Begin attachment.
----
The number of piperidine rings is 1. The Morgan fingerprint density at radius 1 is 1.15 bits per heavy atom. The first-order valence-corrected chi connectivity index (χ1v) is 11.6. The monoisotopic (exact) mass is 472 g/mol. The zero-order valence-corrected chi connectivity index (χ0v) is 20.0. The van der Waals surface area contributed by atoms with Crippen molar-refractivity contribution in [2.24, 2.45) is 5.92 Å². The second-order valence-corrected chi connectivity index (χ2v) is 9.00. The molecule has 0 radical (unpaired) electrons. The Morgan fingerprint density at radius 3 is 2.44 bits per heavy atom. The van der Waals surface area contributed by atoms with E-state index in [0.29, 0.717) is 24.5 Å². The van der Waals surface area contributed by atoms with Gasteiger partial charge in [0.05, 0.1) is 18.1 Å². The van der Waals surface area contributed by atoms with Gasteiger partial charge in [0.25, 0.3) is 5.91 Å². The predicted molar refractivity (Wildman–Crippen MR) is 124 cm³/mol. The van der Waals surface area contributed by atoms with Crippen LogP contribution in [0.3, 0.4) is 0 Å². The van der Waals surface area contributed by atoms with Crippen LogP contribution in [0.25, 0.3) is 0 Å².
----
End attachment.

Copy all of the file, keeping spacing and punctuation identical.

The number of piperidine rings is 1. The Morgan fingerprint density at radius 1 is 1.15 bits per heavy atom. The first-order valence-corrected chi connectivity index (χ1v) is 11.6. The monoisotopic (exact) mass is 472 g/mol. The zero-order valence-corrected chi connectivity index (χ0v) is 20.0. The van der Waals surface area contributed by atoms with Crippen molar-refractivity contribution in [2.24, 2.45) is 5.92 Å². The second-order valence-corrected chi connectivity index (χ2v) is 9.00. The molecule has 0 radical (unpaired) electrons. The Morgan fingerprint density at radius 3 is 2.44 bits per heavy atom. The van der Waals surface area contributed by atoms with E-state index in [0.29, 0.717) is 24.5 Å². The van der Waals surface area contributed by atoms with Gasteiger partial charge in [0.05, 0.1) is 18.1 Å². The van der Waals surface area contributed by atoms with Gasteiger partial charge in [0.25, 0.3) is 5.91 Å². The predicted molar refractivity (Wildman–Crippen MR) is 124 cm³/mol. The van der Waals surface area contributed by atoms with Crippen LogP contribution in [0.3, 0.4) is 0 Å². The van der Waals surface area contributed by atoms with Crippen LogP contribution in [0.25, 0.3) is 0 Å².